As the economic fallout of the ongoing viral epidemic ramps up, economists are now predicting the possible scenarios that could befall the United States in the coming months. According to a Wall Street economist, the country's gross domestic production (GDP) could fall at a 10 percent annualized rate during the second quarter this year.

The prediction is a massive jump from the 2 percent annualized rate drop during the first quarter. The prediction was made by the chief economist at Pantheon Macroeconomics, Ian Shepherdson, in a note to the company's clients sent out on Monday.

The figures outlined in Shepherdson's prediction are reportedly based on the consumer spending trend recorded since the initial spread of the novel coronavirus. He noted that the consumers and investors are increasingly becoming pessimistic for the short-term economic outlook.

Consumer spending, excluding housing, energy, food, and healthcare, account for about 39 percent of the country's GDP. Shepherdson claimed that discretionary consumer spending along with other economic components is gearing towards a meltdown in the second quarter.

Spending on non-essentials is expected to drop by at least 20 percent during the second quarter. This will contribute to at least an 8 percent drop in the country's overall GDP growth during the period, the economist claimed. He added that most have likely underestimated the economic effects of the viral epidemic, which he claimed would become "catastrophic" in the coming months.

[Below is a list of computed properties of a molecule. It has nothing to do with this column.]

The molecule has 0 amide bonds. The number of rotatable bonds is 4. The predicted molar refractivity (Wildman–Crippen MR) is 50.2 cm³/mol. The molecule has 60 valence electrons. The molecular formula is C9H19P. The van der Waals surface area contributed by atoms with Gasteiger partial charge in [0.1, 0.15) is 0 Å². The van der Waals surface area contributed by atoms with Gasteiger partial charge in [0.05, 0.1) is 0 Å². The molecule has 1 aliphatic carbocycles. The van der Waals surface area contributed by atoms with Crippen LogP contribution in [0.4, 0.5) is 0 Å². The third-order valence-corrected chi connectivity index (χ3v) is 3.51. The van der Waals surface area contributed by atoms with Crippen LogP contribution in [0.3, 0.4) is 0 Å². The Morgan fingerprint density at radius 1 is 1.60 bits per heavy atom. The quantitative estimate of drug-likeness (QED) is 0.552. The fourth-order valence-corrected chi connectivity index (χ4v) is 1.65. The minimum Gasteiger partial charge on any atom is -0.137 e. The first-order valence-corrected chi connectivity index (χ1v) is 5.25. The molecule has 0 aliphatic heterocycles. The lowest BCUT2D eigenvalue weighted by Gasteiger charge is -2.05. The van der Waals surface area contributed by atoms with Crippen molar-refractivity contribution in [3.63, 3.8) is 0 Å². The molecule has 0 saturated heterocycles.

Even in its early stages of spreading, the epidemic has already upended societies and economies around the plant. Governments have already begun to impose restrictions that commonly only occur during wartime. This includes the closure of borders, cancellation of public events, and strict strict quarantine orders.

On Tuesday, official data revealed that retail sales in February had fallen by a further 0.5 percent. The recorded figure was the country's worst sales print since December 2018.

Chief US economist at Oxford Economics, Greg Daco, pointed out that consumers are keeping their wallets shut for now given the current crisis. This means that purchases for non-essential items such as electronics, jewelry, furniture, cars, and luxury items have been put on hold.

The mandatory shutdowns of establishments such as restaurants, bars, movie theaters, and other facilities that crowds would normally gather have also exacerbated the consumer spending situation.

Daco predicts that consumer spending is poised to rapidly decline in the coming months as the situation worsens. While most do predict that the country is set to nose dive into a recession in the coming months, some are claiming that the US may in fact be in recession already.